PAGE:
Strudwick was a much-underrated and unusually naturalistic actor for his generation, though his role here is not much more than the juvenile lead. Zucco is as Zucco does. Neither as monomaniacal as Lionel Atwil nor as lascivious as John Carradine, Zucco was the most esoterically cruel of Hollywood's madman, here rolling his eyes with amoral glee at Noel's plight. (I paraphrase and acknowledge some astute observations by scholar Tom Weaver here, from his essential book Poverty Row Horrors.) Of course, Zucco got a taste of his own medicine when cast in a simian part similar to Naish's in Return of the Ape Man (1944), a role so pitifully embarrassing even by Zucco's obviously low standards that he walked off the film at the start of production. (** 1/2)
A Gothic drama of class conflict closer to The Magnificent Ambersons, Rebecca, and Great Expectations than, say, Frankenstein meets the Wolfman, Dragonwyck is by far the best film of the three (though Chandu is the most visually interesting), as different from the other two titles as they are from each other. It's also far more lavish; at $1.9 million it was nearly five times as expensive as the other two films. Unfortunately, it's hard to imagine most classic horror movie fans warming up to this handsomely made film, despite the presence of genre star Vincent Price; they'd probably rather watch Acquenetta turn into an ape. Or Naish. Or Zucco.
The film is set in 1840s Connecticut and New York State. Miranda Wells (Gene Tierney) is the ambitious, starry-eyed daughter of pious, no-nonsense farmer Ephraim (Walter Huston) and his pragmatic wife, Abigail (Anne Revere). Miranda's distant cousin, patroon Nicholas Van Ryn (Vincent Price), invites her to live with him and his wife, Johanna (Vivienne Osborne), to become a companion for their young daughter. Miranda, beguiled by the allure of the privileged classes, eagerly accepts.
At the Van Ryn estate, Dragonwyck, the wealthy landowner's tenant farmers (led by Harry Morgan, very good in an early role) are in a state of near-rebellion. They resent laws requiring them to pay Van Ryn yearly tribute, the fact that they do not own the land their families have been farming for generations, and are at Van Ryn's mercy even to reside there. Meanwhile, Miranda spurns the advances of local Dr. Jeff Turner (Glenn Langan, future Amazing Colossal Man) but not the obvious affections of the very married Nicholas. When his wife conveniently dies unexpectedly, Nicholas and Miranda scandalously marry very soon thereafter.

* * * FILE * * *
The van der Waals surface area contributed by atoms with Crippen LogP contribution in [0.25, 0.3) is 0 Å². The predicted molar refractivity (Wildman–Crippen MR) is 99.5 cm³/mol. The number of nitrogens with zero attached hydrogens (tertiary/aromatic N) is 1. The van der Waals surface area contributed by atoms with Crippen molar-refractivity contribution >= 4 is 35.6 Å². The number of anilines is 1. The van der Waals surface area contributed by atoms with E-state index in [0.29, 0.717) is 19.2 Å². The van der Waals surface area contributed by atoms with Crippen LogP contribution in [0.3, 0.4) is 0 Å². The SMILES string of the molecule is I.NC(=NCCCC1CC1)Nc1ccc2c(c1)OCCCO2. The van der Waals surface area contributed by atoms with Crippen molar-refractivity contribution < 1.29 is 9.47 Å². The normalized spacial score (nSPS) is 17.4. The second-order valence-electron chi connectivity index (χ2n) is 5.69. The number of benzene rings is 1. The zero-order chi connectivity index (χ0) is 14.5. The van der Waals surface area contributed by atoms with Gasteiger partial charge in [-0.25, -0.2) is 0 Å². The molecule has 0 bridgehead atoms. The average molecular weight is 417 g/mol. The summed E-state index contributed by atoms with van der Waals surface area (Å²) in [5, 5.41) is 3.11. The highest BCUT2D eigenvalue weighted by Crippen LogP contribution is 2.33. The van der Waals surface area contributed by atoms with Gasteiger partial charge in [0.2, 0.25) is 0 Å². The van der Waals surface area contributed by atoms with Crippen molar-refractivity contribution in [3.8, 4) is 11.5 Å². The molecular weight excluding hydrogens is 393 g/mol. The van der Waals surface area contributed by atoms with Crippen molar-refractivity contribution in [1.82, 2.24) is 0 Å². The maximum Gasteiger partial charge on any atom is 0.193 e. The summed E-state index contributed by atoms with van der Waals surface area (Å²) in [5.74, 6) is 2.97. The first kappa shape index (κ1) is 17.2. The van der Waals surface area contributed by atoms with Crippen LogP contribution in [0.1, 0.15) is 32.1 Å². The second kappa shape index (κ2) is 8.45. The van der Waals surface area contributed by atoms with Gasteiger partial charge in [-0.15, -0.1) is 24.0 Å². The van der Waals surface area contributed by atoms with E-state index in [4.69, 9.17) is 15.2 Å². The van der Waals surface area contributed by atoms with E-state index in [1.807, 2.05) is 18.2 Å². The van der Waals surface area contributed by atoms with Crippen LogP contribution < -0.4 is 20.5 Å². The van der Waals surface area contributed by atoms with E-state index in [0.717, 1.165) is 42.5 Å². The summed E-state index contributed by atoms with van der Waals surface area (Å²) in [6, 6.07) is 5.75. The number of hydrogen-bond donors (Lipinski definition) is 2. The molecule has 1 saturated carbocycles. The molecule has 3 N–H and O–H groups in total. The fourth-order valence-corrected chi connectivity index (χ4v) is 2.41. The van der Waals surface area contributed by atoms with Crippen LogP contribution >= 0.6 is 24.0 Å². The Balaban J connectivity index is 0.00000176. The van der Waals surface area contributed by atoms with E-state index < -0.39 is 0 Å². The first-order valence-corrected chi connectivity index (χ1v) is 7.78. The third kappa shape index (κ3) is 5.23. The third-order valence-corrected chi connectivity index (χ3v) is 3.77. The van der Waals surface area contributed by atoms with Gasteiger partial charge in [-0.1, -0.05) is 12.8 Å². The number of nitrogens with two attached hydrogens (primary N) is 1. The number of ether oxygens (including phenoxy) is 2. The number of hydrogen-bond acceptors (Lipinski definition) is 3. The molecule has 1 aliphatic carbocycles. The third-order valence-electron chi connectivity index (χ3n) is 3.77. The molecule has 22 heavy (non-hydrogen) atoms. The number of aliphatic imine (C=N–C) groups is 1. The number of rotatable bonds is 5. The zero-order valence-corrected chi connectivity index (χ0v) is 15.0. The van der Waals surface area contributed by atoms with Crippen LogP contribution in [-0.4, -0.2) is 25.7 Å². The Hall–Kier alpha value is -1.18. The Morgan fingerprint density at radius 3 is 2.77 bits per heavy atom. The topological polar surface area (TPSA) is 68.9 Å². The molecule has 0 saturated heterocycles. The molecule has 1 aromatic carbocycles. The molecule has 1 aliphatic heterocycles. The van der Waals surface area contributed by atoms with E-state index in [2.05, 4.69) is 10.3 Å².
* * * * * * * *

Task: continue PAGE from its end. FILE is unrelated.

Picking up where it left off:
If that doesn't sound much like a horror movie, it's because it's not. Adapted from Anya Seton's novel (her credit is so tiny it's dwarfed even by the "Y" in Dragonwyck) by Joseph L. Mankiewicz (also making his directorial debut), the film is episodic but very compelling. It tries to be many things and generally succeeds. It's a Gothic romance, a thriller, it deals with notions of hereditary propriety, God's will, physical deformity, atheism, and drug use. There are elements of film noir and, for you horror movie fans, there's the very slightest suggestion of a ghost.
Tierney was just 26 when the film was made but still somehow lacks the innocence and naiveté the character requires, especially during the story's early scenes. She's okay but there's a nagging feeling a different actress might have pulled a bit more out of the character. Conversely, the rest of the cast is excellent. Huston and Revere are superb as her parents; his scenes sizing up Price's character are a highlight. Spring Byington is effectively cast against type as a sinister maid who resents farm-girl Miranda's attraction to wealth. Later in the film Jessica Tandy turns up as Miranda's sympathetic crippled personal maid. She affects a very convincing Irish accent and is very good in a smallish part.